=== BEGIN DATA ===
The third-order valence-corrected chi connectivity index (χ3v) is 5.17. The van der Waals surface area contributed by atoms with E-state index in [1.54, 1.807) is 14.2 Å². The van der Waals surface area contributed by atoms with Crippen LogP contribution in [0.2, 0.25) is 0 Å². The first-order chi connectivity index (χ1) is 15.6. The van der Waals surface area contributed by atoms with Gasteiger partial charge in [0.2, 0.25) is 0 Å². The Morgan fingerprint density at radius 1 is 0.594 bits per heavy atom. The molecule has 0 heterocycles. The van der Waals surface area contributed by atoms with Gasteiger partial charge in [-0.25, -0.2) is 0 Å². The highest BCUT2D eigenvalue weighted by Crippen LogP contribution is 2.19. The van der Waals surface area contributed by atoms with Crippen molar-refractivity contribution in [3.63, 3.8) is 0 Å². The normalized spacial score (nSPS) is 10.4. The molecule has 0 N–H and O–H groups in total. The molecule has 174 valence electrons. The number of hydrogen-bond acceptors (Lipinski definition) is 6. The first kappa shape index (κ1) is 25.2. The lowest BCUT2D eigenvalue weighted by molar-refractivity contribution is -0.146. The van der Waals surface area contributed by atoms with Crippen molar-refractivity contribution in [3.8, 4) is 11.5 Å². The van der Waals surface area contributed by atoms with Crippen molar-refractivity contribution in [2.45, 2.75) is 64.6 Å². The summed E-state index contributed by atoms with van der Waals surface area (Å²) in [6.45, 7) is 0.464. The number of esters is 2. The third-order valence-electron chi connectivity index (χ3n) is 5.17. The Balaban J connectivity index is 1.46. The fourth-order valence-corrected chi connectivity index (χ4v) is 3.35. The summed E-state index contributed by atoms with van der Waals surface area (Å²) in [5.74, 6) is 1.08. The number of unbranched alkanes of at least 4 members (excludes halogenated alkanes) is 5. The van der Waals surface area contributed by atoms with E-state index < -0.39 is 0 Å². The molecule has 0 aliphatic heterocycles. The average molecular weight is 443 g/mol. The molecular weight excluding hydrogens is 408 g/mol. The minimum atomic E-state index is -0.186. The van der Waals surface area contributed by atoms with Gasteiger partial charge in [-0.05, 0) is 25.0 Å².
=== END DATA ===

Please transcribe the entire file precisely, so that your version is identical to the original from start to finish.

The third-order valence-corrected chi connectivity index (χ3v) is 5.17. The van der Waals surface area contributed by atoms with E-state index in [1.54, 1.807) is 14.2 Å². The van der Waals surface area contributed by atoms with Crippen LogP contribution in [0.2, 0.25) is 0 Å². The first-order chi connectivity index (χ1) is 15.6. The van der Waals surface area contributed by atoms with Gasteiger partial charge in [0.2, 0.25) is 0 Å². The Morgan fingerprint density at radius 1 is 0.594 bits per heavy atom. The molecule has 0 heterocycles. The van der Waals surface area contributed by atoms with Gasteiger partial charge in [-0.25, -0.2) is 0 Å². The highest BCUT2D eigenvalue weighted by Crippen LogP contribution is 2.19. The van der Waals surface area contributed by atoms with Crippen molar-refractivity contribution in [3.63, 3.8) is 0 Å². The normalized spacial score (nSPS) is 10.4. The molecule has 0 N–H and O–H groups in total. The molecule has 174 valence electrons. The number of hydrogen-bond acceptors (Lipinski definition) is 6. The first kappa shape index (κ1) is 25.2. The lowest BCUT2D eigenvalue weighted by molar-refractivity contribution is -0.146. The van der Waals surface area contributed by atoms with Crippen molar-refractivity contribution in [3.8, 4) is 11.5 Å². The van der Waals surface area contributed by atoms with Crippen molar-refractivity contribution in [2.45, 2.75) is 64.6 Å². The summed E-state index contributed by atoms with van der Waals surface area (Å²) in [6.45, 7) is 0.464. The number of esters is 2. The third-order valence-electron chi connectivity index (χ3n) is 5.17. The Balaban J connectivity index is 1.46. The fourth-order valence-corrected chi connectivity index (χ4v) is 3.35. The summed E-state index contributed by atoms with van der Waals surface area (Å²) in [5.74, 6) is 1.08. The number of unbranched alkanes of at least 4 members (excludes halogenated alkanes) is 5. The van der Waals surface area contributed by atoms with E-state index < -0.39 is 0 Å². The molecule has 0 aliphatic heterocycles. The average molecular weight is 443 g/mol. The molecular weight excluding hydrogens is 408 g/mol. The minimum atomic E-state index is -0.186. The van der Waals surface area contributed by atoms with Gasteiger partial charge in [-0.05, 0) is 25.0 Å².